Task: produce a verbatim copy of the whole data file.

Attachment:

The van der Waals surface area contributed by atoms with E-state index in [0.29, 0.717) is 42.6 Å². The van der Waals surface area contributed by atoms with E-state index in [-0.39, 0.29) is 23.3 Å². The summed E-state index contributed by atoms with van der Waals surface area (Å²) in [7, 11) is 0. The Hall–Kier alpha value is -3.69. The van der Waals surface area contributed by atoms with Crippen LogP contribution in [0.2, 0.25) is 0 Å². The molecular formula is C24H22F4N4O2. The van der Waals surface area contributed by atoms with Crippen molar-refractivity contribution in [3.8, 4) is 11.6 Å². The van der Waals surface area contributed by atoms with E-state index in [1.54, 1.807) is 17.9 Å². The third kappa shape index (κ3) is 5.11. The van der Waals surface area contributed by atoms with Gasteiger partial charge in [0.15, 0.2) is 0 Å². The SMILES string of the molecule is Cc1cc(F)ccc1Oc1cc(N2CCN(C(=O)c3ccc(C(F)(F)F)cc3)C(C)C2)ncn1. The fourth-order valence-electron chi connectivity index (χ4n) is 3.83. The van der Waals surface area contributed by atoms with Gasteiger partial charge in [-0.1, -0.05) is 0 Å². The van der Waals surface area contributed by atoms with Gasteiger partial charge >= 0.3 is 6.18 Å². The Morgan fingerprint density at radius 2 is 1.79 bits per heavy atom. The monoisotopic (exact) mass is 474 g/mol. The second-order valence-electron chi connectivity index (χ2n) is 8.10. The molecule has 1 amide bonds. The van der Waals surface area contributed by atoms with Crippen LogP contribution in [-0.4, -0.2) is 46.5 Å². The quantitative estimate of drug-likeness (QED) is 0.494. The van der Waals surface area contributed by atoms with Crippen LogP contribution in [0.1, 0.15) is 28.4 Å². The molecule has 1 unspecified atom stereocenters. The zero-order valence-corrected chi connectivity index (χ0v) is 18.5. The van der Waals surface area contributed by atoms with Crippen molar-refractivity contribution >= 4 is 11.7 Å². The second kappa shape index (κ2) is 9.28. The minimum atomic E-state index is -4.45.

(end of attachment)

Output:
The van der Waals surface area contributed by atoms with E-state index in [0.29, 0.717) is 42.6 Å². The van der Waals surface area contributed by atoms with E-state index in [-0.39, 0.29) is 23.3 Å². The summed E-state index contributed by atoms with van der Waals surface area (Å²) in [7, 11) is 0. The Hall–Kier alpha value is -3.69. The van der Waals surface area contributed by atoms with Crippen LogP contribution in [0.2, 0.25) is 0 Å². The molecular formula is C24H22F4N4O2. The van der Waals surface area contributed by atoms with Crippen molar-refractivity contribution in [3.8, 4) is 11.6 Å². The van der Waals surface area contributed by atoms with E-state index in [1.54, 1.807) is 17.9 Å². The third kappa shape index (κ3) is 5.11. The van der Waals surface area contributed by atoms with Gasteiger partial charge in [0.15, 0.2) is 0 Å². The SMILES string of the molecule is Cc1cc(F)ccc1Oc1cc(N2CCN(C(=O)c3ccc(C(F)(F)F)cc3)C(C)C2)ncn1. The fourth-order valence-electron chi connectivity index (χ4n) is 3.83. The van der Waals surface area contributed by atoms with Gasteiger partial charge in [-0.1, -0.05) is 0 Å². The van der Waals surface area contributed by atoms with Gasteiger partial charge >= 0.3 is 6.18 Å². The Morgan fingerprint density at radius 2 is 1.79 bits per heavy atom. The monoisotopic (exact) mass is 474 g/mol. The second-order valence-electron chi connectivity index (χ2n) is 8.10. The molecule has 1 amide bonds. The van der Waals surface area contributed by atoms with Crippen LogP contribution in [-0.4, -0.2) is 46.5 Å². The quantitative estimate of drug-likeness (QED) is 0.494. The van der Waals surface area contributed by atoms with Crippen LogP contribution in [0.1, 0.15) is 28.4 Å². The molecule has 1 unspecified atom stereocenters. The zero-order valence-corrected chi connectivity index (χ0v) is 18.5. The van der Waals surface area contributed by atoms with Crippen molar-refractivity contribution >= 4 is 11.7 Å². The second kappa shape index (κ2) is 9.28. The minimum atomic E-state index is -4.45.